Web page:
“No,” Marguerite interrupted. “This situation has nothing to do with immortals. She’s mortal and so is the person who is a threat to her.”

Jake sat back in his seat and merely quirked an eyebrow, inviting her to explain. Marguerite was an immortal, and an old one. At least seven hundred or something, he thought, though he wasn’t positive. He was pretty sure she’d been born in medieval days. As far as he knew, everyone she knew was immortal. He couldn’t think what mortal she would be concerning herself with.

“Her name is Nicole Phillips. Her mother, Zaira, is the sister of my housekeeper, Maria,” Marguerite said and then explained, “Zaira married and moved north with her husband just before Maria started working for me. But her husband had a heart attack when Nicole was fifteen and they moved back this way to be closer to family. From fifteen until she finished university, Nicole, and Maria’s daughter, Pierina, used to help out Maria with spring cleaning of my home, and preparing the house for the rare big parties I threw.” She smiled. “They were both good girls, very polite and hardworking.”

Jake could hear the affection in her voice, and when she paused, he nodded, encouraging her to continue.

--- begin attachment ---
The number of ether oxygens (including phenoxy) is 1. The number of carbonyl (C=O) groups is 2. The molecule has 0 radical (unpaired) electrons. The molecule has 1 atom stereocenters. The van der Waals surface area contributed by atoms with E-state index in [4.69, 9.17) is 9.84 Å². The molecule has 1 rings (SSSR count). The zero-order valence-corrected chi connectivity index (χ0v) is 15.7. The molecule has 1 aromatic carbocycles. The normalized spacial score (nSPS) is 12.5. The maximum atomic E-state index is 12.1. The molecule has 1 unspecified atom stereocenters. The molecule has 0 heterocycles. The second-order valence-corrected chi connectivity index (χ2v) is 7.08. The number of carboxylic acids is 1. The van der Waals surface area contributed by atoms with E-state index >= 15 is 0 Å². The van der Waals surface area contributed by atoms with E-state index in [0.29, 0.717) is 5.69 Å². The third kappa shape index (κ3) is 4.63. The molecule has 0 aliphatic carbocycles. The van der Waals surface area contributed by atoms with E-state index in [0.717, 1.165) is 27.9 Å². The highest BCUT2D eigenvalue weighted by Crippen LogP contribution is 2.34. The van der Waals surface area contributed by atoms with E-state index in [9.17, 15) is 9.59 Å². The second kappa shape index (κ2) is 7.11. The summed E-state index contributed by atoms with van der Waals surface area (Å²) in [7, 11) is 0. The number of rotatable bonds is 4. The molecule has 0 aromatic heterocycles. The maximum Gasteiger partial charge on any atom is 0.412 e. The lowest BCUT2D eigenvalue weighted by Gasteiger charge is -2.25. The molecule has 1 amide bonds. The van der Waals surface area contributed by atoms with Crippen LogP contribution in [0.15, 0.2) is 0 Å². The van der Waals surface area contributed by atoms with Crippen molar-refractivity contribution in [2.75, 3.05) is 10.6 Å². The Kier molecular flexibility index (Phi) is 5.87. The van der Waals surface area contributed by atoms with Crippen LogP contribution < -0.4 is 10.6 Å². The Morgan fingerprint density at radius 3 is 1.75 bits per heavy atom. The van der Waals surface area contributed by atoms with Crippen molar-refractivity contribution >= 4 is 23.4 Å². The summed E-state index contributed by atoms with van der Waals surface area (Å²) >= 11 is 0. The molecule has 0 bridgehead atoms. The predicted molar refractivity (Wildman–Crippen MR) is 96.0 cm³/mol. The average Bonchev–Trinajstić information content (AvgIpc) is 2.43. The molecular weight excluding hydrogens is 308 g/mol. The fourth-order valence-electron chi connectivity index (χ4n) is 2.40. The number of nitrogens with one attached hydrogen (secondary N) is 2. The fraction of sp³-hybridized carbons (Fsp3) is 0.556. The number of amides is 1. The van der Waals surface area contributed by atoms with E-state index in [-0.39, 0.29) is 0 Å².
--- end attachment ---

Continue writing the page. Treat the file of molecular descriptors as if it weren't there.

“The two girls grew to be very close, more like sisters than cousins. Pierina really enjoyed cooking. She was also the little organizer, deciding where things should be and who should do what.” Marguerite’s mouth curved up with affectionate amusement. “Nicole, though, was more interested in artistic endeavors. She grew up to be an amazing artist, and she’s now a very successful portraitist. Her work is well respected and much sought after.”

Jake couldn’t help noticing the pride and affection in her voice. It was obvious she had taken great interest in and had a lot of affection for both girls. He found himself smiling faintly in return.

“And then a couple years back she met a charming Italian while on vacation in Europe. By all accounts, he seemed to adore her. It was very romantic, a whirlwind affair. He was suave, promising to show her the world and proclaiming his love in the most passionate terms . . . and she was smitten. Then they married.”

Jake’s mouth quirked at her change of tone on those last three words. They sounded flat and grim. “I gather things changed once they were married?”

“Oh yes,” she said on a sigh. “Nicole tried to hide it, but—”

“There is no hiding it from you,” Jake suggested quietly.

“It wasn’t me who figured it out first,” she corrected. “As I mentioned, Nicole was always very close to Pierina, but she moved to Italy briefly to be with Rodolfo—”